After weeks of questions about when First Nations living on reserve in B.C. can expect to receive access to life-saving COVID vaccines there is finally a clear answer: by the end of March.
The timeline was provided this week by Dr. Shannon McDonald, acting chief medical health officer with the First Nations Health Authority (FNHA), who in a media briefing acknowledged that vaccine shortages had made the roll-out more challenging than expected.
“In the context of vaccine shortage, we have not been able to completely meet the goals that we have set, but we have used every single dose that we have been given to vaccinate as many people as possible, starting with our most remote communities,” McDonald reportedly said.
Still, the health authority says progress is being made. “More than 16,000 people in 90 First Nation communities have received the 1st dose of the Moderna vaccine. We raise our hands to everyone and be safe,” it wrote on Facebook.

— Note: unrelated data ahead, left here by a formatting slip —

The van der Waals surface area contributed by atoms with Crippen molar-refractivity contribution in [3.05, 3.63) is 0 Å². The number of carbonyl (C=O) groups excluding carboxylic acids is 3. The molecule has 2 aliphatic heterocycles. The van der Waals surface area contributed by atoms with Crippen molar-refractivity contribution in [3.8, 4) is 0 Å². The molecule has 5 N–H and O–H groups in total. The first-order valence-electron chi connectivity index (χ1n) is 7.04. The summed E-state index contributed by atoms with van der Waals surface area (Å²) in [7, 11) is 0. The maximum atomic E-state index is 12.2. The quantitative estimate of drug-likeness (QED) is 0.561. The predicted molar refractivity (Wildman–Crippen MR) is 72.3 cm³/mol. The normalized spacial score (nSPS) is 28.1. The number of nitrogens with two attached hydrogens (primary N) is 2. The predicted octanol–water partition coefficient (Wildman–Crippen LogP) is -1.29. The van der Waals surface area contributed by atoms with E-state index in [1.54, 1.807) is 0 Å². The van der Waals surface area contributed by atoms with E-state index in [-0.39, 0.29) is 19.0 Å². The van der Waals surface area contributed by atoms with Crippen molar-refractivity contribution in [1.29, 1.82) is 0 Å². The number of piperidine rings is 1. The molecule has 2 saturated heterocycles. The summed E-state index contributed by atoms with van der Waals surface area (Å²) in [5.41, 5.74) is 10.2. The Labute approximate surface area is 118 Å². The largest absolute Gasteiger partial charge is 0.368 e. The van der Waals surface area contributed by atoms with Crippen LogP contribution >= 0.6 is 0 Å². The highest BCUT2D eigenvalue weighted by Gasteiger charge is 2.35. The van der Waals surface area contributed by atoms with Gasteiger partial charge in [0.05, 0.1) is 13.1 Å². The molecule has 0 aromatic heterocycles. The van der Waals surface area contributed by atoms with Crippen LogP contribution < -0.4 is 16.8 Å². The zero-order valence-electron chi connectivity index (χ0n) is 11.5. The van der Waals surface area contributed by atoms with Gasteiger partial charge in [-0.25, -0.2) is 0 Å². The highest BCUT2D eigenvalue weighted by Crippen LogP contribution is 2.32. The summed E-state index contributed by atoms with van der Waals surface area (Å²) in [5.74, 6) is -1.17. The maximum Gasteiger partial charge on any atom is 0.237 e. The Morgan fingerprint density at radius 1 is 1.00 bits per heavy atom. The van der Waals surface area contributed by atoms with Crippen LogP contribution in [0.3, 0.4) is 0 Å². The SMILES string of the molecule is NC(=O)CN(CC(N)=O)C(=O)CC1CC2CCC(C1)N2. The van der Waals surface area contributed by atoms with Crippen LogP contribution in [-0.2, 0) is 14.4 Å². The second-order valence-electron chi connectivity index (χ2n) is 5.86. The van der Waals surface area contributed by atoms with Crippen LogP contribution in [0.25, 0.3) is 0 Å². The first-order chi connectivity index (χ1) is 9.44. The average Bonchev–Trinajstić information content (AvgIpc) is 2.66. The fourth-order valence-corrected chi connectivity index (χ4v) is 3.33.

But the slower-than-expected roll-out has had deadly consequences in places like the Nass Valley, where as of earlier this month “Nisga’a communities are still waiting to receive their first shipment of vaccines, despite having the highest rate of infection in the entire province,” as Skeena Strong reported.
There, people like Vern Clayton experienced both his parents dying of COVID-19, a devastating personal loss for him and also the community. ““The elders, they’re the ones that built this place,” their Clayton said.
As of Friday, Feb. 12, the FNHA was reporting:
- 426 active cases of COVID-19, 185 of those on or near reserve.
- 68 total deaths from COVID-19, 38 of those on or near reserve.
- Approximately 16,000 people vaccinated in 90 communities.
- Approximately 3,000 people vaccinated off reserve.
- Vaccine is currently en route to another 12 communities.
- Another 22,000 doses are still needed to meet the March goal.